April 3: Papadopoulos emails seven campaign officials about “meeting with Russian leadership — including Putin.” According to The Post, Papadopoulos offers to set up “a meeting between [the Trump campaign] and the Russian leadership to discuss U.S.-Russia ties under President Trump,” saying his Russian contacts welcomed the idea. Carter Pagecorroborated this email, adding that Papadopoulos mentioned Mifsud by name in his congressional testimony.
April 7: Manafort assumes over “operational control” of the campaign. Corey Lewandowski later told the Associated Press this on the day he was fired as Trump’s campaign manager. However, no changes to the campaign management were publicly announced for over a month.
April 10-April 22: Papadopoulos continues to work toward a Trump-Russia meeting; Mifsud introduced Papadopoulos to Ivan Timofeev, who claims to have connections at the Russian Ministry of Foreign Affairs.
- April 11: Olga Polonskaya, the female Russian national, responds to an email from Papadopoulos, saying she “would be very pleased to support your initiatives between our two countries”; she adds Mifsud to the email chain to discuss “a potential foreign policy trip to Russia.” Mifsud mentions his upcoming travel to Moscow and planned meetings with the Russian government. Polonskaya then responds, saying she’d reached out to her contacts “per [Papadopoulos’] request” and that “the Russian Federation would love to welcome [Mr. Trump] once his candidature would be officially announced.”
- April 18: Mifsud introduces Papadopoulos to an individual in Moscow, Ivan Timofeev. Timofeev told Papadopoulos he had connections to the Russian Ministry of Foreign Affairs.
- April 22: Timofeev thanks Papadopoulos for the “extensive talk” and proposes to meet. Papadopoulos agrees and suggests “we set up [a meeting] here in London with the ambassador as well to discuss a process moving forward.” They continue to talk for the next several weeks via Skype and email about “setting ‘the groundwork’ for a ‘potential’ meeting between the campaign and Russian government officials.”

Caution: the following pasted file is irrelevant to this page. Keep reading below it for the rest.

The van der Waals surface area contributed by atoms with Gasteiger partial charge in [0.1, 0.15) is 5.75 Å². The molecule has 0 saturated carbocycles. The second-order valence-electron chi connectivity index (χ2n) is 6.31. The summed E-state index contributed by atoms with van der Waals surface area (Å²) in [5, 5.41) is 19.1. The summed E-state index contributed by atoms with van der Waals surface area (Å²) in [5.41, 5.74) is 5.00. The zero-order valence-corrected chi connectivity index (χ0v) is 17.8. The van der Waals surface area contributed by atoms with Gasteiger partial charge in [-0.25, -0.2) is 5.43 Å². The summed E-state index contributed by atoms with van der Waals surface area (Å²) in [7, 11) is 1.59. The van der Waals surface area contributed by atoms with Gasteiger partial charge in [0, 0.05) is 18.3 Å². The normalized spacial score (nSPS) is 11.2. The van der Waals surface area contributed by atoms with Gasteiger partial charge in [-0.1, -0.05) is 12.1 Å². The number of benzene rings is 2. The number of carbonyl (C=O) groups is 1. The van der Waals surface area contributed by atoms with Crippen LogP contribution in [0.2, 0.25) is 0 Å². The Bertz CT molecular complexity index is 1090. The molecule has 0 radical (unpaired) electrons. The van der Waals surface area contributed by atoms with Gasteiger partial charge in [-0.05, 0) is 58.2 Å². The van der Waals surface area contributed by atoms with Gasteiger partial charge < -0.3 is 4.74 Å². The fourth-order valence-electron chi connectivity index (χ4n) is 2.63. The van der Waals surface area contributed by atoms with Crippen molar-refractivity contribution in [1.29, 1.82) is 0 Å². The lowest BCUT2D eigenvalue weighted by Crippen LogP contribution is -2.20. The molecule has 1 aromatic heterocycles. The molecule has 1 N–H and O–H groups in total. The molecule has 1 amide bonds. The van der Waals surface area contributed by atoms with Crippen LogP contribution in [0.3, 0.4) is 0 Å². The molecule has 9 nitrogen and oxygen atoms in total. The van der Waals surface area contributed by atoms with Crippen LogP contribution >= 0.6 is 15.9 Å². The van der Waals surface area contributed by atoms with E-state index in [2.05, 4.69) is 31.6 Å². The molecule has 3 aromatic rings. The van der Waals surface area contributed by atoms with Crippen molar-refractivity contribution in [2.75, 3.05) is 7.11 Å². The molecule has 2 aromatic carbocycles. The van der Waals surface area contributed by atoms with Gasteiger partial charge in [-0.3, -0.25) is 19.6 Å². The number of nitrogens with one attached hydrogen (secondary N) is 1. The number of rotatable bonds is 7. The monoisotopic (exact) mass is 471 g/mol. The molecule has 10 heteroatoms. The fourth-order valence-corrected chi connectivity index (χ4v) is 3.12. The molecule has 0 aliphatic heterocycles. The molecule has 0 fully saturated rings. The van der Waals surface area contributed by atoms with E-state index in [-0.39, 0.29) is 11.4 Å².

April 25: Papadopoulos emails Clovis, saying “The Russian government has an open invitation by Putin for Mr. Trump to meet when he is ready. The advantage of being in London is that these governments tend to speak a bit more openly in ‘neutral’ cities.” It is not clear from the court documents if Clovis responded. Papadopolous also emailed Stephen Miller, then a senior campaign aide and now senior adviser to Trump, that Trump had an “open invitation” from Mr. Putin to visit Russia, according to the New York Times.
April 26: Mifsud tells Papadopoulos that on a recent trip to Russia, he learned the Russians had “dirt” on Clinton, that they “had emails of Clinton” and “they have thousands of emails.”
April 27: Trump delivers his first major foreign policy speech at the Mayflower Hotel in Washington; Sessionsand Trump son-in-law Jared Kushner meet with Russian ambassador; Papadopoulos, who records show helped edit the speech, follows up about a Trump campaign-Russia meeting.
- In the speech, Trump promises to improve relations with Russia by collaborating on shared interests. The Russian ambassador, Sergey Kislyak, is seated in the front row at the event and briefly greets Trump.